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The Government has confirmed it has had an approach from a consortium interested in operating the troubled Overlander service between Wellington and Auckland.
The Overlander was nearly scrapped in 2006, but a public backlash coupled with renewed public interest following a burst of publicity saved it.
However a consortium, led by the Manning Group, now wants to run an upgraded service, complete with new Chinese-made luxury trains, to replace the Overlander from 2011.
But the consortium wants the Government to grant it a 50-year concession to protect it from competition on the route - effectively giving it a total monopoly.
The new trains were first proposed in 2006 when Toll announced it planned to scrap the Overlander.
But Manning Group governing director Thomas Manning today said in a statement the Government buyback of Toll had changed the landscape, making the idea of a new daily Wellington-Auckland service a possibility again.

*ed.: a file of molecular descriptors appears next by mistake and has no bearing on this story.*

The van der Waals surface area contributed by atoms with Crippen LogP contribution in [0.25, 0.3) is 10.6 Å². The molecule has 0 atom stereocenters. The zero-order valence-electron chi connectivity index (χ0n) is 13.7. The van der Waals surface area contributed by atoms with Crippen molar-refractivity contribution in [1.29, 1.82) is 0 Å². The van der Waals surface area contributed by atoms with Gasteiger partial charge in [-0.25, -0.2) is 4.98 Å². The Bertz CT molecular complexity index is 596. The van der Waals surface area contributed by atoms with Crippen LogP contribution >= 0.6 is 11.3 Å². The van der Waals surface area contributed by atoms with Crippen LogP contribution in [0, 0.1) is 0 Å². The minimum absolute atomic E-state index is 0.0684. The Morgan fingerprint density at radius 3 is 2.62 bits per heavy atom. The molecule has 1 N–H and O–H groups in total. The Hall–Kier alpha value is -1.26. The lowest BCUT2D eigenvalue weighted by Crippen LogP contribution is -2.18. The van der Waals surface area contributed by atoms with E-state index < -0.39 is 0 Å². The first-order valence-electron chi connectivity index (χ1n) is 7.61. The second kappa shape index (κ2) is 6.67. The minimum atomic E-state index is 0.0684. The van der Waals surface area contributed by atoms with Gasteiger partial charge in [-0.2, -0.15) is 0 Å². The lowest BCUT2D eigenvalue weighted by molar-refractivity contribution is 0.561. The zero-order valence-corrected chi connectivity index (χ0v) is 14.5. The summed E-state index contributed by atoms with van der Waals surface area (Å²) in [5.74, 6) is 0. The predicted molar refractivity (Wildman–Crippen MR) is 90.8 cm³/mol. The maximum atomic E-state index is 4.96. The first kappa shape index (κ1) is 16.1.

New part electric, part diesel, trains would cost about $20 million and getting the business running would cost about another $10m.
"There's no way we'd put in $20 million for rolling stock and another $10 million to get the business running if somebody else comes in and cuts our lunch, as it were," he told The Dominion Post newspaper.
He said the new service, provisionally named Green Arrow, could exist on a licensed operator, joint-venture or public-private partnership basis.
For the full story go to:
The New Zealand Herald
Tues, 20 May, 2008
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